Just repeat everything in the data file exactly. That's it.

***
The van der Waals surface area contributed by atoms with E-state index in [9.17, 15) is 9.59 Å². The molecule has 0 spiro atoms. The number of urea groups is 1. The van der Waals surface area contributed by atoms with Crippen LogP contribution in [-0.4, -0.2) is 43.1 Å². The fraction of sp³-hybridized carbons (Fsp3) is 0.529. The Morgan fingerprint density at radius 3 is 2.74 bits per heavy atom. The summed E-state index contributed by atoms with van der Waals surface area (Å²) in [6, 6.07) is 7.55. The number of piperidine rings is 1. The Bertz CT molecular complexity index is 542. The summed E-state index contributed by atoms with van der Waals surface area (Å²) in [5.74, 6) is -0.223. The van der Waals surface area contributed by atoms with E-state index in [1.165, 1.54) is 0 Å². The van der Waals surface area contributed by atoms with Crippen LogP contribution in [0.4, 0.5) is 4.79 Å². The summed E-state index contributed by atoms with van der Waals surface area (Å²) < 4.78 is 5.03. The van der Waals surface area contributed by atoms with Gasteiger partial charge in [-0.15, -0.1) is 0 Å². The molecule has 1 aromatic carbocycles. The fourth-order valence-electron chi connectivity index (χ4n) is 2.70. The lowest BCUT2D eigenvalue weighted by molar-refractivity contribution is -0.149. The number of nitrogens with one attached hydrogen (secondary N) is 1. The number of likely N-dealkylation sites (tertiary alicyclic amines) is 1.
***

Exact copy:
The van der Waals surface area contributed by atoms with E-state index in [9.17, 15) is 9.59 Å². The molecule has 0 spiro atoms. The number of urea groups is 1. The van der Waals surface area contributed by atoms with Crippen LogP contribution in [-0.4, -0.2) is 43.1 Å². The fraction of sp³-hybridized carbons (Fsp3) is 0.529. The Morgan fingerprint density at radius 3 is 2.74 bits per heavy atom. The summed E-state index contributed by atoms with van der Waals surface area (Å²) in [6, 6.07) is 7.55. The number of piperidine rings is 1. The Bertz CT molecular complexity index is 542. The summed E-state index contributed by atoms with van der Waals surface area (Å²) in [5.74, 6) is -0.223. The van der Waals surface area contributed by atoms with E-state index in [1.165, 1.54) is 0 Å². The van der Waals surface area contributed by atoms with Crippen LogP contribution in [0.4, 0.5) is 4.79 Å². The summed E-state index contributed by atoms with van der Waals surface area (Å²) < 4.78 is 5.03. The van der Waals surface area contributed by atoms with Gasteiger partial charge in [-0.15, -0.1) is 0 Å². The molecule has 1 aromatic carbocycles. The fourth-order valence-electron chi connectivity index (χ4n) is 2.70. The lowest BCUT2D eigenvalue weighted by molar-refractivity contribution is -0.149. The number of nitrogens with one attached hydrogen (secondary N) is 1. The number of likely N-dealkylation sites (tertiary alicyclic amines) is 1.